So, instead, on the two front ends, I added a screw eye, some rope, and a screw. I put the screw eye on the top (underneath the counter), and the screw on the side. I tied the rope around the hook eye really tightly and looped it around the screw. Then I tightened the hookeye even more and it’s holding it in place. When I need to remove the counter or move things around in the future, I can just unloop the rope from the screw and replace it as needed.

Step 5: Seal

All I did was add a layer of my favorite water-based poly with a chip brush, let it sit for two hours, lightly sand it and wipe it down, and repeat until I had three coats!

Now that it’s in place, it really does add so much! I do still think the 5/4” would’ve looked nicer, but this should be quite a bit more durable!

Adding Doors to the DIY Workbench

There are A LOT of ways to build shaker-style doors. I’ve actually now tried four different ways and this style was definitely my favorite. It looks the most professional and doesn’t require any screw or nail holes that need to be filled. However, you do need a router table to get the best results. You could probably do it with a table saw, but it could be pretty tricky. I won’t go into full details in this post, but would you like a full rundown on all the ways you can build these doors?!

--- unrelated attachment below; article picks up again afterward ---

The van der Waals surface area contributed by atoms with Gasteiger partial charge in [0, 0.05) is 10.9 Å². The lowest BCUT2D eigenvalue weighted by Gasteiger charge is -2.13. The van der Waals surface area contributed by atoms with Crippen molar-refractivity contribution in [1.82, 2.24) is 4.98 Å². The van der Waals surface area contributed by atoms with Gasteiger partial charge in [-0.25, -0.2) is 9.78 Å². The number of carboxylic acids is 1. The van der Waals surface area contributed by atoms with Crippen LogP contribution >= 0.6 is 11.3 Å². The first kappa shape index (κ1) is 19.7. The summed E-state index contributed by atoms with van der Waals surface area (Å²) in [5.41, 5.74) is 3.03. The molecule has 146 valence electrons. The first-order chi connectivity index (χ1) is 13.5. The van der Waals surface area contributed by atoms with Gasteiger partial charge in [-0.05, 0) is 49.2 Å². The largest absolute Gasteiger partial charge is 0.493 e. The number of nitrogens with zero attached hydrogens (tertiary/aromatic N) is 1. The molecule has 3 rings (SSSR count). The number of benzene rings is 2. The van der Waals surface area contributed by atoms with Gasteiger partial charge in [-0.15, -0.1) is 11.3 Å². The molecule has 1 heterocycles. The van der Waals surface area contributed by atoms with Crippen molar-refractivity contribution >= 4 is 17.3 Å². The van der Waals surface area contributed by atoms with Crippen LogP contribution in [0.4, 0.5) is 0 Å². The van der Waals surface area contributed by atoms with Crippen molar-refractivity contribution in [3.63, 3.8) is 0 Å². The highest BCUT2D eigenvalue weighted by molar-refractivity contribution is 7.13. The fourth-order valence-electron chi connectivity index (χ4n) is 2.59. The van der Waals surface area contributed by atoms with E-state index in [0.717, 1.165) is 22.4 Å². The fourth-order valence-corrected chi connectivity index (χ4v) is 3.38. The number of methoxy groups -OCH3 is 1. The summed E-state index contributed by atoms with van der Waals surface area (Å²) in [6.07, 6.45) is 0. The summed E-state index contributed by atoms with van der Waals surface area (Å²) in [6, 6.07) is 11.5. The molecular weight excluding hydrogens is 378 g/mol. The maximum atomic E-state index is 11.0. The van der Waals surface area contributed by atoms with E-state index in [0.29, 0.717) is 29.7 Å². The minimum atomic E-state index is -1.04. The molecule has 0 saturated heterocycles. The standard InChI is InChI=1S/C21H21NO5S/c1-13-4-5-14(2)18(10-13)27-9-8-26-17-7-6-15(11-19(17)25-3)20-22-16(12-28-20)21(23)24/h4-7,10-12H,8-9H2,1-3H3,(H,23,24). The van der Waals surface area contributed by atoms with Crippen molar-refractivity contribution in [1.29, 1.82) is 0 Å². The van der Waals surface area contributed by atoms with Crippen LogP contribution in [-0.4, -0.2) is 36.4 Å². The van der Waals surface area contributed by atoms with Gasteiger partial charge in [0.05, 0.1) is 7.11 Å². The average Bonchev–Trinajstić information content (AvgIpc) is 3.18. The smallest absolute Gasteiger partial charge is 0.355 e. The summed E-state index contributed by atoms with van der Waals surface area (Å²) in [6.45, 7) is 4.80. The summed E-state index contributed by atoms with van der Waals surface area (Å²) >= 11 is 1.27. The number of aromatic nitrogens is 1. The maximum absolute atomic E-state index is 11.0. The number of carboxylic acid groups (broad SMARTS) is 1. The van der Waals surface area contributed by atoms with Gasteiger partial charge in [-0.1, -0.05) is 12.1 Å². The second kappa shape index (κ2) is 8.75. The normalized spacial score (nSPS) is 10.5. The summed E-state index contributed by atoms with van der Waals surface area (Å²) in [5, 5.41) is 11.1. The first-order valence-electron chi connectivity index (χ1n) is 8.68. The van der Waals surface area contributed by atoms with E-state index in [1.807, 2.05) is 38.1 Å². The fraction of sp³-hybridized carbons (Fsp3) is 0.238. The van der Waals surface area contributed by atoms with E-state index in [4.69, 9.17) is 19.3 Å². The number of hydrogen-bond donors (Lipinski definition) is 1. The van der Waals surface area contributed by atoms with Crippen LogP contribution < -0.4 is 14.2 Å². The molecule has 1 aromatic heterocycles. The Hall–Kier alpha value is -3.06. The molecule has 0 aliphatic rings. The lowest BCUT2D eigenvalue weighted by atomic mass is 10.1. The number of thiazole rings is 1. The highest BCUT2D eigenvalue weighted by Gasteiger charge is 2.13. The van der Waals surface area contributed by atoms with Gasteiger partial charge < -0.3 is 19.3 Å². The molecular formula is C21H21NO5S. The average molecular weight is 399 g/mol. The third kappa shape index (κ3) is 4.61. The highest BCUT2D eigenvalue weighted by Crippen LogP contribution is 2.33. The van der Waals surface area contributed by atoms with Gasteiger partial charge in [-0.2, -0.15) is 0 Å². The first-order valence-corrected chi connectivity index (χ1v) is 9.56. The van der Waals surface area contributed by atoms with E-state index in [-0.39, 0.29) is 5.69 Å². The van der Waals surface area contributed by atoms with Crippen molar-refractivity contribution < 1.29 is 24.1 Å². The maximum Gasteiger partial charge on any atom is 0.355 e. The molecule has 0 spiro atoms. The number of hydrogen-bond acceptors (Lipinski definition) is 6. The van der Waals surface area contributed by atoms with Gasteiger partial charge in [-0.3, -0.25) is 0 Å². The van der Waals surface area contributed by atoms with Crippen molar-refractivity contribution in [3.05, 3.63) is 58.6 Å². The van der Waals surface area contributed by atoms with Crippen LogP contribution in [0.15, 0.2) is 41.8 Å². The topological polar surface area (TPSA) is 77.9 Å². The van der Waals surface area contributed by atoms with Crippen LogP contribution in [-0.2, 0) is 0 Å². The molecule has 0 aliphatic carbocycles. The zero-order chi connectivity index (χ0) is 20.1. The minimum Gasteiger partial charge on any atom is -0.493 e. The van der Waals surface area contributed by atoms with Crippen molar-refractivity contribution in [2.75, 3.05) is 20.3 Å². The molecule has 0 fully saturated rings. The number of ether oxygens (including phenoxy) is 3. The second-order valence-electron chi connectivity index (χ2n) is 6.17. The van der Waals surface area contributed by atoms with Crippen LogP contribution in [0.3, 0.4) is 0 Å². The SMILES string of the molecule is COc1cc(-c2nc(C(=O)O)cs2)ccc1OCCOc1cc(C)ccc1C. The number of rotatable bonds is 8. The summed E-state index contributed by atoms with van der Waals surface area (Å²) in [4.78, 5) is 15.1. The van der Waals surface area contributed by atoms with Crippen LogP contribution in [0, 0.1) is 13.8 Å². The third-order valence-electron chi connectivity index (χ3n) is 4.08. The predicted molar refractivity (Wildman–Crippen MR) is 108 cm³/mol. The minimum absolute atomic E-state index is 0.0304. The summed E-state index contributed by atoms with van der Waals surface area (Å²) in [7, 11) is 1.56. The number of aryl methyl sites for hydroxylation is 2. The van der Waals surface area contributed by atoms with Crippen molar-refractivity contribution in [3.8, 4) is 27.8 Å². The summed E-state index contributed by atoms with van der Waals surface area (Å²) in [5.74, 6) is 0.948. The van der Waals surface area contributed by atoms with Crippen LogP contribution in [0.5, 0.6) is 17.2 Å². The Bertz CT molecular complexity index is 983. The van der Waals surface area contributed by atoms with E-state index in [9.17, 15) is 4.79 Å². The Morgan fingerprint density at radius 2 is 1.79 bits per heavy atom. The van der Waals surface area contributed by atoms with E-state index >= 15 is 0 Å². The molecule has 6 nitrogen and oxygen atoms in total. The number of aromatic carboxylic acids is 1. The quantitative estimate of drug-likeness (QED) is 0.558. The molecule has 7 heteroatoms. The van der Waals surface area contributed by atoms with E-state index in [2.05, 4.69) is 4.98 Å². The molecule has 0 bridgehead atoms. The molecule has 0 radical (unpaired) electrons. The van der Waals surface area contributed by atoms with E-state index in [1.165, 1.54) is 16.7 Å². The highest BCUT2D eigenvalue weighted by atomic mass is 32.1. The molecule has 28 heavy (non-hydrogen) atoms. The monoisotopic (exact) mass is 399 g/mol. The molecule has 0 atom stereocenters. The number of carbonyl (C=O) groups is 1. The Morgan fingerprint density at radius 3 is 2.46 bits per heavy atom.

Let’s Add Some Color with Paint!

And the last step was to add some paint! This was in the back of my mind during the entire build of my DIY workbench as I debated what color to go with. Would I go white? Black? A pop of color? Maybe use the same color from my pegboard? Unfortunately, that color was too close to the floor color so they clashed, so that was out.

Ultimately, I was feeling really inspired by the changing weather and decided to go bright! I ended up going with Behr Epiphany which is a beautiful purple-pink color.

I had actually also tried the color Lover’s fool but it was a little too magenta for my liking. So, I painted over it. I’m not necessarily a pink girl, but I do floral colors, and this one seemed like a great option! It’s really unexpected in this space, but I kind of love it.

Now, I’m not done yet. And I have some more surprises up my sleeve for this workshop, so you won’t want to miss it! Stay tuned!